Even if you don’t plan on bidding on a slab, come for the historic nature of the event — and the party, as Heller Estate and the Big Sur Bakery will be on hand to add to the festivities!!

That’s this Sunday, Oct. 5th, at 1 pm, here at the Henry Miller Library. Bidding starts at 4 pm.

Check out the available slabs here.

FAQs here!

Questions?  Call us! 831-667-2574!


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Reason #2 to attend Thursday’s annual HML benefit: Wilco’s Nels Cline is performing!

Reason #2 to attend Thursday’s annual HML benefit: Wilco’s Nels Cline is performing!  He’s one of the greatest living guitarists in the world. Don’t believe us?  Check this out:

Thurs. Oct. 2nd at the Henry Miller Library: Cibo Matto, Nels Cline, poetry from Eleni Sikelianos, live painting & auction via visual artist Aaron Adamski, miso soup from Miso Horny (!) – and MORE for only $35 BUCKS.

And proceeds benefit the Library!  What’s not to love?  Click here for tickets or call us at 831-667-2574!

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coverwebWow! Philip Glass’ Days and Nights Festival lands on the cover of Good Times!! Tickets still available for “Visitors” screening tonight!

coverwebWow! Philip Glass’ Days and Nights Festival lands on the cover of Good Times!!

Don’t be surprised if a mini-stampede ensues for tonight’s screening of “Visitors” (two of the other festival events are sold out.)

Don’t miss out on what will be a mind-blowing evening under the stars here in Big Sur – an evening that also includes a Q&A with Philip and director Godfrey Reggio!

Tickets are here.

Here’s what you can expect this evening:

* A mind-blowing cinematic experience from two of the most innovative and acclaimed masters of the last century.
* A mind-blowing, surround-sound aural experience, as Monterey’s Paul Cain will bring his world-class sound system (!) down the coast for this event.
* A pre-screening Q&A with Philip and Godfrey (!!)
* All under the stars and towering redwoods, complemented by the “world’s best popcorn,” coffee, and tea.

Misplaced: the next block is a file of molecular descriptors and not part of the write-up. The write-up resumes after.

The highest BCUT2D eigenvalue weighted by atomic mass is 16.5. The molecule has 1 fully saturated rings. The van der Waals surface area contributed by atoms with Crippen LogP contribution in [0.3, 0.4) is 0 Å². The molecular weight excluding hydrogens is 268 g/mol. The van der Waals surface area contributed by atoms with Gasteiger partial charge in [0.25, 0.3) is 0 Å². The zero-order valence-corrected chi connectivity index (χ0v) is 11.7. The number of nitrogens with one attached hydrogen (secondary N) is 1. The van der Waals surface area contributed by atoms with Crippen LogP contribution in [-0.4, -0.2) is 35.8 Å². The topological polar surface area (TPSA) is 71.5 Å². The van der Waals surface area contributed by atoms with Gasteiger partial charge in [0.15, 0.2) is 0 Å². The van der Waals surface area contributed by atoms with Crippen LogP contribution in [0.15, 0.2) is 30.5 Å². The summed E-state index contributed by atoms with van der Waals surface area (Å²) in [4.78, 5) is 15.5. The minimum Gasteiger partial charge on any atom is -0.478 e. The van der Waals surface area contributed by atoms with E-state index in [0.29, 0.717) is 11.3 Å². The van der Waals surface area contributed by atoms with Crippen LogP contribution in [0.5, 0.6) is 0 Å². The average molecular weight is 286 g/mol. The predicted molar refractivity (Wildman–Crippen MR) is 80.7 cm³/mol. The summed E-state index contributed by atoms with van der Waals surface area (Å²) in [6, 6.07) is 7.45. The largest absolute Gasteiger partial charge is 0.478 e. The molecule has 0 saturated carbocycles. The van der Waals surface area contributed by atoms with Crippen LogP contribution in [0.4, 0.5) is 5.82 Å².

All of this for a mere $50 — a price that would make Big City types (we’re looking at you New York, San Fran, and yes, even Santa Cruz) howl in envy.

And here’s Philip:

“I’ve been all over the world, but Big Sur has a special quality,” explains Glass. “Mother Nature is really showing off there. When I’m playing, I feel that we’re almost embraced by the redwood trees….”

Good Times link here!

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This Thurs. Sept 25th! Screening of “Visitors” with Meet and Greet with Philip Glass and director Godfrey Reggio!

This Thurs. Sept 25th! Screening of “Visitors” with Meet and Greet with Philip Glass and director Godfrey Reggio!

Tickets here; more info below!

VIP Meet & Greet
Spend quality time with Philip Glass and Godfrey Reggio prior to the evening’s main event.

Screening with Q&A
Philip Glass and Godfrey Reggio answer your questions and discuss the creation of their latest instant classic.

VISITORS reveals humanity’s trancelike relationship with technology, which, when commandeered by extreme emotional states, produces massive effects far beyond the human species. The film is visceral, offering the audience an experience beyond information about the moment in which we live. Comprised of only seventy-four shots, VISITORS takes viewers on a journey to the moon and back to confront them with themselves.

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The Philip Glass Days and Nights Festival featured in this week’s Monterey County Weekly!

“Next week, Sept. 25-28, Glass’ Days and Nights Festival returns to Carmel, Big Sur and Seaside for its fourth year.

Each of his namesake festivals is done in support of his dream of building a legacy performance and meeting hall in Big Sur called the Philip Glass Center for the Arts, Science, and the Environment.
This year’s events wholly embrace each of the center’s three pillars, and throw in humor to boot……”

““These topics are so big they can’t be by themselves. We take parts of things and put them together,” Glass says.